Big Bang

AAA

DEFINITION of 'Big Bang'

The day of deregulation for the securities market in London, England on October 27, 1986, in which the London Stock Exchange (LSE) became a private limited company. The event revitalized the LSE because outside corporations were allowed to enter its member firms and automated price quotation was established.

INVESTOPEDIA EXPLAINS 'Big Bang'

Before Big Bang, the LSE was trailing the other major exchanges in the world. At the time, the New York Stock Exchange (NYSE) was listed as the No.1 market worldwide, determined by turnover rate. London was only able to turn over one-thirteenth of the volume transacted by the NYSE. The electronic trading system helped improve London's turnover because orders were now accepted by telephone and computer.

RELATED TERMS
  1. Government Broker

    A senior British stockbroker who works for the U.K. government. ...
  2. London Stock Exchange - LSE

    The primary stock exchange in the U.K. and the largest in Europe. ...
  3. Quotation

    A very common term which actually refers to two numbers - the ...
  4. Deregulation

    The reduction or elimination of government power in a particular ...
  5. Member Firm

    A broker-dealer in which at least one of the principal officers ...
  6. New York Stock Exchange - NYSE

    A stock exchange based in New York City, which is considered ...
RELATED FAQS
  1. What is the average range for the price-to-earnings ratio in the electronics sector?

    Investors purchase shares of company stock and other traded securities through capital markets in either primary or secondary ... Read Full Answer >>
  2. What are the benefits and shortfalls of the Herfindahl-Hirschman Index?

    Equity and debt are the two sources of financing accessible in capital markets. The term "capital structure" refers to the ... Read Full Answer >>
  3. What is the difference between open interest and volume?

    In the options market, two measurements describe the liquidity and activity of option contracts. Volume is the amount of ... Read Full Answer >>
  4. What is the difference between notional value and market value?

    The notional value and market value describe the amount of a security. The notional value is the total value of options, ... Read Full Answer >>
  5. What are the most effective ways to reduce moral hazard?

    There are a number of ways to reduce moral hazard, including the offering of incentives, policies to prevent immoral behavior ... Read Full Answer >>
  6. What are the Basel III rules, and how does it impact my bank investments?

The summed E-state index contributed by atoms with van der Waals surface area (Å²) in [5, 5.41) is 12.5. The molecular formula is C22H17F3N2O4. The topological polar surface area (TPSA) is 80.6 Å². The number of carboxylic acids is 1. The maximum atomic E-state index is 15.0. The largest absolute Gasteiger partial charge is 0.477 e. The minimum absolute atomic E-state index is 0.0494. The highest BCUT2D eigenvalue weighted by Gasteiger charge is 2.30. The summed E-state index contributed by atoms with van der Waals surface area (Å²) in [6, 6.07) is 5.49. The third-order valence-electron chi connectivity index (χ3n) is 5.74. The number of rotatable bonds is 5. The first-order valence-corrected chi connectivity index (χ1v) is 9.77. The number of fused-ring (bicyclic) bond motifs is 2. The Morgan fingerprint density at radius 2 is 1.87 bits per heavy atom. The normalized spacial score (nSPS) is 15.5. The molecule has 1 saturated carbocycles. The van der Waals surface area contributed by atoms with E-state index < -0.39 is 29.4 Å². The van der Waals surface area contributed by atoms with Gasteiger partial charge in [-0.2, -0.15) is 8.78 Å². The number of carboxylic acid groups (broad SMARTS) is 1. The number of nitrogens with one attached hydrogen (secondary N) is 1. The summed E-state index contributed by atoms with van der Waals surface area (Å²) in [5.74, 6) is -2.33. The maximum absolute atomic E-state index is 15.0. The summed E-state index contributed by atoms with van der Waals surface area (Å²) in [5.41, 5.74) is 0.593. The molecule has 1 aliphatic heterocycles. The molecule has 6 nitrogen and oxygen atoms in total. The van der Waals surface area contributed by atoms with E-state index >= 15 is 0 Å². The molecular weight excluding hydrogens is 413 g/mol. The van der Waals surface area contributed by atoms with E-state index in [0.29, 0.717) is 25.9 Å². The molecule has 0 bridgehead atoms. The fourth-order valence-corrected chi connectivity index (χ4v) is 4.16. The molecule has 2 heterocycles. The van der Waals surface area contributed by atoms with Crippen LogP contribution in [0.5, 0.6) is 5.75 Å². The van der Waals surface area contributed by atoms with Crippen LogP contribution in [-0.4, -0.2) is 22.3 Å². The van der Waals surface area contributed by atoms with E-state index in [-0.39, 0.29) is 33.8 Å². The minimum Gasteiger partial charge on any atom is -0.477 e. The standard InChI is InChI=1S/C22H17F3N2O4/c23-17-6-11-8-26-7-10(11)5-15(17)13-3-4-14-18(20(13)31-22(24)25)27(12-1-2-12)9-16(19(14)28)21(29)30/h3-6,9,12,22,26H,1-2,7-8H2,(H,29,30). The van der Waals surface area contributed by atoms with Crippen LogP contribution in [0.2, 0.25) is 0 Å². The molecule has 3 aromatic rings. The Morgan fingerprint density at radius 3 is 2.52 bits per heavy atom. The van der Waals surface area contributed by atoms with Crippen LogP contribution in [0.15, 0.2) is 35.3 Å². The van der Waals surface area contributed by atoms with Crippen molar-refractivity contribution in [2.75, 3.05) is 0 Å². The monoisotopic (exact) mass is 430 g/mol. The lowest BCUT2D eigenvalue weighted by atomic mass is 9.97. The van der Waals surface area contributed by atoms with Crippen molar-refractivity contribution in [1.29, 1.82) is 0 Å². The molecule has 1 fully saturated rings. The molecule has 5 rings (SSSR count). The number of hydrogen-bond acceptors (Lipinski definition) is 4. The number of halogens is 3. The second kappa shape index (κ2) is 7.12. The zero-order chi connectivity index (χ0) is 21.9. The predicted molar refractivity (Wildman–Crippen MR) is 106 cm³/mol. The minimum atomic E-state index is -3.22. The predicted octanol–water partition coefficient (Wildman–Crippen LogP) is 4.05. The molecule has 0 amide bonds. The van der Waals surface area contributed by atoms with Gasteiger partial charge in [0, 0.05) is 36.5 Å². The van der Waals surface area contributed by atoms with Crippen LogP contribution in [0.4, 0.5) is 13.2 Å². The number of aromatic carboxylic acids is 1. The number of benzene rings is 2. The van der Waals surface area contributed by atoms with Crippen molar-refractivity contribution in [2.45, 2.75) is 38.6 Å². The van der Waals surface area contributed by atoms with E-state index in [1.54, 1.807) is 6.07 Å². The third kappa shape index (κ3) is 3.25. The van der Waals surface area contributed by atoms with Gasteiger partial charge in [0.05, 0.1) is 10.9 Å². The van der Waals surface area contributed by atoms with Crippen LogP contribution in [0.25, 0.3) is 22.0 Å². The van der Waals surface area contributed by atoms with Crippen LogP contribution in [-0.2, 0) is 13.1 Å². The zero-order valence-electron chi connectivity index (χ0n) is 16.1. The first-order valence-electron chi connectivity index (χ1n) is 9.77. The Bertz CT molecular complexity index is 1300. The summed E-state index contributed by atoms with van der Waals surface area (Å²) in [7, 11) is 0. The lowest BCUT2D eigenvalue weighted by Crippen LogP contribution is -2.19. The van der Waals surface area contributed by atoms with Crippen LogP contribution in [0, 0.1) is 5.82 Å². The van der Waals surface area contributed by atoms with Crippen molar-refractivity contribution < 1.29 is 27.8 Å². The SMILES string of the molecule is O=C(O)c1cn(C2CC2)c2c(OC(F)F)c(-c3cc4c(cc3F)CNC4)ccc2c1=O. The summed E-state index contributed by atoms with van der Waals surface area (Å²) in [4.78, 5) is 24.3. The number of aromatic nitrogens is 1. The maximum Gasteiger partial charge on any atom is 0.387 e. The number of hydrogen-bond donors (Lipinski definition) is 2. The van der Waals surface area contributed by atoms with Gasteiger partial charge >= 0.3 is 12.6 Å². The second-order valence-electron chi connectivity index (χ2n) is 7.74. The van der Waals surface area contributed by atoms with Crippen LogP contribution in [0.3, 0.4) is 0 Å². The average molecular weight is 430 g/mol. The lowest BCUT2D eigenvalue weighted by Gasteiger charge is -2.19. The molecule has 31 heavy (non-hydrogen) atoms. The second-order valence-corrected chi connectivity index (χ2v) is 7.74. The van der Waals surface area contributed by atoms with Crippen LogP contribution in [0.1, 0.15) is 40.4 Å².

The Basel III rules are a regulatory framework designed to strengthen financial institutions by placing guidelines pertaining ... Read Full Answer >>
Related Articles
  1. Investing Basics

    Stock Basics Tutorial

    If you're new to the stock market and want the basics, this is the tutorial for you!
  2. Investing Basics

    Principal Trading and Agency Trading

    Ever wonder what happens behind the scenes when you buy or sell a stock? Read on and find out!
  3. Options & Futures

    Getting To Know The Stock Exchanges

    Here are the answers to all the questions you have about stock exchanges but are too afraid to ask!
  4. Options & Futures

    The NYSE And Nasdaq: How They Work

    Learn some of the important differences in the way these exchanges operate and the securities that trade on them.
  5. Economics

    The Stock Market: A Look Back

    The past century was marked by furious economic change. What can it tell us about what lies ahead?
  6. Investing

    Too Late To Invest In EM?

    Investors have flocked to developing markets amid continued low U.S. interest rates & hopes of further economic stimulus from emerging world central banks.
  7. Investing

    How Nasdaq Makes Money

    NASDAQ provides a marketplace which offers money-making opportunities to investors. Investopedia explains how NASDAQ makes money.
  8. Investing

    How The NYSE Makes Money

    We examine how the New York Stock Exchange, the leading US stock exchange, makes money.
  9. Investing Basics

    What is a Financial Market?

    “Financial market” is a broad term used to describe any forum where buyers and sellers meet to trade assets.
  10. Investing Basics

    What's the Primary Market?

    The primary markets are where investors can get first crack at a new security issuance.

You May Also Like

Hot Definitions
  1. Yield Curve

    A line that plots the interest rates, at a set point in time, of bonds having equal credit quality, but differing maturity ...
  2. Productivity

    An economic measure of output per unit of input. Inputs include labor and capital, while output is typically measured in ...
  3. Variance

    The spread between numbers in a data set, measuring Variance is calculated by taking the differences between each number ...
  4. Terminal Value - TV

    The value of a bond at maturity, or of an asset at a specified, future valuation date, taking into account factors such as ...
  5. Rule Of 70

    A way to estimate the number of years it takes for a certain variable to double. The rule of 70 states that in order to estimate ...
  6. Risk Premium

    The return in excess of the risk-free rate of return that an investment is expected to yield. An asset's risk premium is ...
Trading Center